Traumatic Brain Injuries in Construction

The greatest number of fatal and non-fatal traumatic brain injuries (TBI) happen among U.S. construction industry workplaces. Between 2003 and 2010, roughly 2,210 workers suffered from TBI death. The results represented 25% of construction fatalities and 24% of all occupational-related TBI fatalities within the same period.

Despite this, there is some good news.  Fatal TBI rates in construction decreased each year by more than 6% between 2003-2010. This decline might have also attributed to the overall decline of work-related deaths and a decrease in worker hazard exposures.

The National Institute for Occupational Safety and Health (NIOSH) researchers looked deeper into TBI deaths in construction during 2003 to 2010 in the United States.  Researchers laid out their findings of the study in the 2016 report in the American Journal of Industrial Medicine.

Here are some key points:

  • Small company workers more likely (2.5 times) to die from TBI than larger companies.
  • Males are more likely to die from TBI than females.
  • Older workers are more likely than younger workers to have fatal TBI.
  • Higher fatality rate for TBI among foreign-born workers.
  • Structural iron, steel workers, roofers have highest rate of fatal TBI, which most TBI deaths are related to falls.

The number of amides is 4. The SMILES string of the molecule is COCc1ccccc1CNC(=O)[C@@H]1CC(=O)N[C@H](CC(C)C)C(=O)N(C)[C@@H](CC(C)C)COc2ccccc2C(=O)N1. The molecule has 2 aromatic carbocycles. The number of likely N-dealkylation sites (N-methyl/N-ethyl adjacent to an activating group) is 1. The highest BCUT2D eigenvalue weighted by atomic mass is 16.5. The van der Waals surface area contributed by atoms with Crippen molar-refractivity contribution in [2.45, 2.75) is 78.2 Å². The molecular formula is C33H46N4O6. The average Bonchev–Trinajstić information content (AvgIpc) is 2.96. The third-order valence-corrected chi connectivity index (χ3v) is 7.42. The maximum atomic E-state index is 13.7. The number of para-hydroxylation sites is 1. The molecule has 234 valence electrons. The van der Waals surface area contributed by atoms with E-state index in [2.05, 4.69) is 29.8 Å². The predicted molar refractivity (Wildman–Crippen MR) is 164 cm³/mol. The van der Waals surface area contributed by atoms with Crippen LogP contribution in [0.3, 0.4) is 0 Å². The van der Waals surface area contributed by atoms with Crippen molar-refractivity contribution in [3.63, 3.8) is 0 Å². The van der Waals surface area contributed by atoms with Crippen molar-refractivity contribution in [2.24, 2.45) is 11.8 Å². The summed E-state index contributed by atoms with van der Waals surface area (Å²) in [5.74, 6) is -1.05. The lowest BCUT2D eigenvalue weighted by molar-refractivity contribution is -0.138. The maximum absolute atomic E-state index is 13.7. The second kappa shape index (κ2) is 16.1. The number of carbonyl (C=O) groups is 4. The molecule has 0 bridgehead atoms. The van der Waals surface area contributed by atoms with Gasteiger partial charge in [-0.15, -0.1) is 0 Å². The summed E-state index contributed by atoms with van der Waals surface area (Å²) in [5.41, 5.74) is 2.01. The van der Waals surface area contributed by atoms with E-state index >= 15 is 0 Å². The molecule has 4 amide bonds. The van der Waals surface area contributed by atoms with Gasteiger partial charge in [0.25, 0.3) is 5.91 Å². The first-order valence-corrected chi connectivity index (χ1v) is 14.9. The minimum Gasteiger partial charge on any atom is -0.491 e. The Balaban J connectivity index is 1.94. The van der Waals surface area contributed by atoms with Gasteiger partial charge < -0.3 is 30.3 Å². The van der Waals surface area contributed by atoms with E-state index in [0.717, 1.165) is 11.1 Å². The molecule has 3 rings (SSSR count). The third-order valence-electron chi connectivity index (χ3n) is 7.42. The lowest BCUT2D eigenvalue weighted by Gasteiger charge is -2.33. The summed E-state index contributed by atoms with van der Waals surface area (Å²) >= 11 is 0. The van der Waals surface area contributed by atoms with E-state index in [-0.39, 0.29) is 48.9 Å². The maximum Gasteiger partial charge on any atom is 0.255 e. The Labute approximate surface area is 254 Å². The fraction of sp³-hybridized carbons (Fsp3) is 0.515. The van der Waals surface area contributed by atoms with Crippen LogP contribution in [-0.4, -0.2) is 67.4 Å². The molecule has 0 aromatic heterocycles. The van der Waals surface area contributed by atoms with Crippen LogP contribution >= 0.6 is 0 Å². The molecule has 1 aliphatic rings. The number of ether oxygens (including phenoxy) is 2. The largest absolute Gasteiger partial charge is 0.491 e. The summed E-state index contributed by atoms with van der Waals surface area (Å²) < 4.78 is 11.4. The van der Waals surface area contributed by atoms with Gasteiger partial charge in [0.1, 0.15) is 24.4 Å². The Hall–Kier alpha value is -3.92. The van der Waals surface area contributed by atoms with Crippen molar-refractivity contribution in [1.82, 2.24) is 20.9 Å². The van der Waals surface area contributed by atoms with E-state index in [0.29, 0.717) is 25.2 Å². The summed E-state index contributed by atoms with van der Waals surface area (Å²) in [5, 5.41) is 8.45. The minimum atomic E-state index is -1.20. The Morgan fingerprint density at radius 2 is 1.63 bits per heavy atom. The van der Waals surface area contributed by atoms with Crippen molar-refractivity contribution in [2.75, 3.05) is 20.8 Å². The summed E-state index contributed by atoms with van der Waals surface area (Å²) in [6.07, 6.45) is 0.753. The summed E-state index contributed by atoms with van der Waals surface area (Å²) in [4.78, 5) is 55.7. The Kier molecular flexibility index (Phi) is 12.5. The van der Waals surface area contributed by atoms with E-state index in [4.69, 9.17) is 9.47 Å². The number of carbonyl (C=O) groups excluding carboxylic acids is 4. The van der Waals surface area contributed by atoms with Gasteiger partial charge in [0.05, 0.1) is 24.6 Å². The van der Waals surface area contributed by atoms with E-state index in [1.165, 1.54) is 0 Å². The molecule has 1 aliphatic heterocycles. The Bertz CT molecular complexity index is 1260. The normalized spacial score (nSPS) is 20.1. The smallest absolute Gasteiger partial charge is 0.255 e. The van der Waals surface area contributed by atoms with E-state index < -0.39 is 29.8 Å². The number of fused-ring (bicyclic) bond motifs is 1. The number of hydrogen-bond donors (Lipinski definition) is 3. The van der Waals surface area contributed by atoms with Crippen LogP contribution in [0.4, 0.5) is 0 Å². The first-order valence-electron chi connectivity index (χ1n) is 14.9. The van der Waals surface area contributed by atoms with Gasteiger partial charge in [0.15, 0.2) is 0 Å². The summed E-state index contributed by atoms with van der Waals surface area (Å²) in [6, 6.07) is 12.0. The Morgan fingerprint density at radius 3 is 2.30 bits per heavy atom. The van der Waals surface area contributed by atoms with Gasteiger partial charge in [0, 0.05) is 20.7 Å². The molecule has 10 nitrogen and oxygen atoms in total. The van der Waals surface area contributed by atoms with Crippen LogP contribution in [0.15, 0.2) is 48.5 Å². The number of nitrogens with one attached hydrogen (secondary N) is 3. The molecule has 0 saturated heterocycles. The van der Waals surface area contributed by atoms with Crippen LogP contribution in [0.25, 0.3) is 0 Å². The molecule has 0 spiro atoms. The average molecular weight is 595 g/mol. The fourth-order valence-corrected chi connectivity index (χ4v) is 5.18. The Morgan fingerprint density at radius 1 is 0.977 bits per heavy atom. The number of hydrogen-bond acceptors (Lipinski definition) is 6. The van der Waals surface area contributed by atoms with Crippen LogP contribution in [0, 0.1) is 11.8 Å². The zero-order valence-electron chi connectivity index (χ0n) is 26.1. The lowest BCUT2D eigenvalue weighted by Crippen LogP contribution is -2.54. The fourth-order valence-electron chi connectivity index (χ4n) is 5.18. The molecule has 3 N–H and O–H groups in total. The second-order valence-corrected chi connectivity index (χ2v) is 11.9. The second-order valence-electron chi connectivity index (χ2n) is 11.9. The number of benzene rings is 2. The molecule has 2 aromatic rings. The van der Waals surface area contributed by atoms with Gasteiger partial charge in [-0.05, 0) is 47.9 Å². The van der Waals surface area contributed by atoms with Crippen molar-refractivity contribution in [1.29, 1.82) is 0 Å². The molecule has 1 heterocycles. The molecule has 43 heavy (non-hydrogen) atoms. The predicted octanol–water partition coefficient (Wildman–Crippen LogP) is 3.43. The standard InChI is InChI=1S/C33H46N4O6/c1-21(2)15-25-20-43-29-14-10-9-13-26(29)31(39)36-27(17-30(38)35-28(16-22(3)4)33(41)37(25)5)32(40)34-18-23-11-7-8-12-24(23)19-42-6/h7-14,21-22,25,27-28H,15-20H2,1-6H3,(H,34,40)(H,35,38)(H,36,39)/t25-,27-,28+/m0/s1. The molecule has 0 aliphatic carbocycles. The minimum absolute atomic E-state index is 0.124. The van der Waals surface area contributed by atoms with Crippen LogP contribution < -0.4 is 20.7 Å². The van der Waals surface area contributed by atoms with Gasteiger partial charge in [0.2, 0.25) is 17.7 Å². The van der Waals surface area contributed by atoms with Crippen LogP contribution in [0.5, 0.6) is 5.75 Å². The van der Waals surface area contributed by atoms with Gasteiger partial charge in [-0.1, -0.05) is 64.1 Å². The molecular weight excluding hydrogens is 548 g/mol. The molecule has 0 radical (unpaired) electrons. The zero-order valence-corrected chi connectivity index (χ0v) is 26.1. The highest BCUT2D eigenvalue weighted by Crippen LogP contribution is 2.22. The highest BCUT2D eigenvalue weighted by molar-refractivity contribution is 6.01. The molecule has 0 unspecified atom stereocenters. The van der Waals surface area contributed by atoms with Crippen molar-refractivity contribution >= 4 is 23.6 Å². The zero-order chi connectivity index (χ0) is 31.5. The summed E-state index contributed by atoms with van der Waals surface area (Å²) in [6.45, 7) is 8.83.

So, how do we prevent and protect workers from TBIs? Employers must encourage individuals in construction to work safely and use correct equipment. Examples include: wearing slip-resistant footwear, obeying warning signs, and taking precautions on unsteady surfaces.

The Occupational Safety and Health Administration (OSHA) requires a Personal Protective Equipment (PPE) standard. Every employer is required to ensure employees wear a protective helmet. Helmets must be able to resist penetration, absorb shock from impact, and protect against electrical sources.

Federal regulations provide recommendations with specific measures for safe fall prevention and protection. Walking and working standards require employment location to be in clean and sanitary conditions.

Reducing rates of TBI injury or fatality rely on collaborative approaches to health and safety of the workplace and workforce education.

For more information on how to protect yourself and workers, take OSHAcademy’s free online course 709 Personal Protective Equipment (PPE).

References

https://www.cdc.gov/traumaticbraininjury/

https://www.cdc.gov/traumaticbraininjury/get_the_facts.html

https://blogs.cdc.gov/niosh-science-blog/2016/03/21/constructiontbi/

http://www.workcare.com/wp-content/uploads/2016/01/WorkCare-Fact-Sheet-Preventing-Head-Injuries.pdf